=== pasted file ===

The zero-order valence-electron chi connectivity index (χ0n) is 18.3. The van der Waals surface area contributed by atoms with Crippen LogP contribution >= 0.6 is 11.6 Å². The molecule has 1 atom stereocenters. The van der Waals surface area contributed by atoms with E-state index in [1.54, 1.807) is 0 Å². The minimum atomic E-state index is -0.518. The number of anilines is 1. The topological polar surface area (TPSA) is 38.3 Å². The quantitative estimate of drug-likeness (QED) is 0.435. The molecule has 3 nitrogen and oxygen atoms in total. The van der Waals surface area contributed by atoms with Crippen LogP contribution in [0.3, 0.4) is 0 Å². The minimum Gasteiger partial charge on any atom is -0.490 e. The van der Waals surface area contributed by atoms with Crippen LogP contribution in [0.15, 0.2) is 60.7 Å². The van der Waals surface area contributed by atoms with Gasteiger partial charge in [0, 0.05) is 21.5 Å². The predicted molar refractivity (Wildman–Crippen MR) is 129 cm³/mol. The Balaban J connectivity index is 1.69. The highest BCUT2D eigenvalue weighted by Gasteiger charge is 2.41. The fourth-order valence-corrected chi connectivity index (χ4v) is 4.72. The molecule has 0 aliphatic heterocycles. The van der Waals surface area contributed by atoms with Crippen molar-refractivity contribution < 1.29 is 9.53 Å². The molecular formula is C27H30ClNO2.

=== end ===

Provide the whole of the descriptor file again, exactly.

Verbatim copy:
The zero-order valence-electron chi connectivity index (χ0n) is 18.3. The van der Waals surface area contributed by atoms with Crippen LogP contribution >= 0.6 is 11.6 Å². The molecule has 1 atom stereocenters. The van der Waals surface area contributed by atoms with E-state index in [1.54, 1.807) is 0 Å². The minimum atomic E-state index is -0.518. The number of anilines is 1. The topological polar surface area (TPSA) is 38.3 Å². The quantitative estimate of drug-likeness (QED) is 0.435. The molecule has 3 nitrogen and oxygen atoms in total. The van der Waals surface area contributed by atoms with Crippen LogP contribution in [0.3, 0.4) is 0 Å². The minimum Gasteiger partial charge on any atom is -0.490 e. The van der Waals surface area contributed by atoms with Crippen LogP contribution in [0.15, 0.2) is 60.7 Å². The van der Waals surface area contributed by atoms with Gasteiger partial charge in [0, 0.05) is 21.5 Å². The predicted molar refractivity (Wildman–Crippen MR) is 129 cm³/mol. The Balaban J connectivity index is 1.69. The highest BCUT2D eigenvalue weighted by Gasteiger charge is 2.41. The fourth-order valence-corrected chi connectivity index (χ4v) is 4.72. The molecule has 0 aliphatic heterocycles. The van der Waals surface area contributed by atoms with Crippen molar-refractivity contribution < 1.29 is 9.53 Å². The molecular formula is C27H30ClNO2.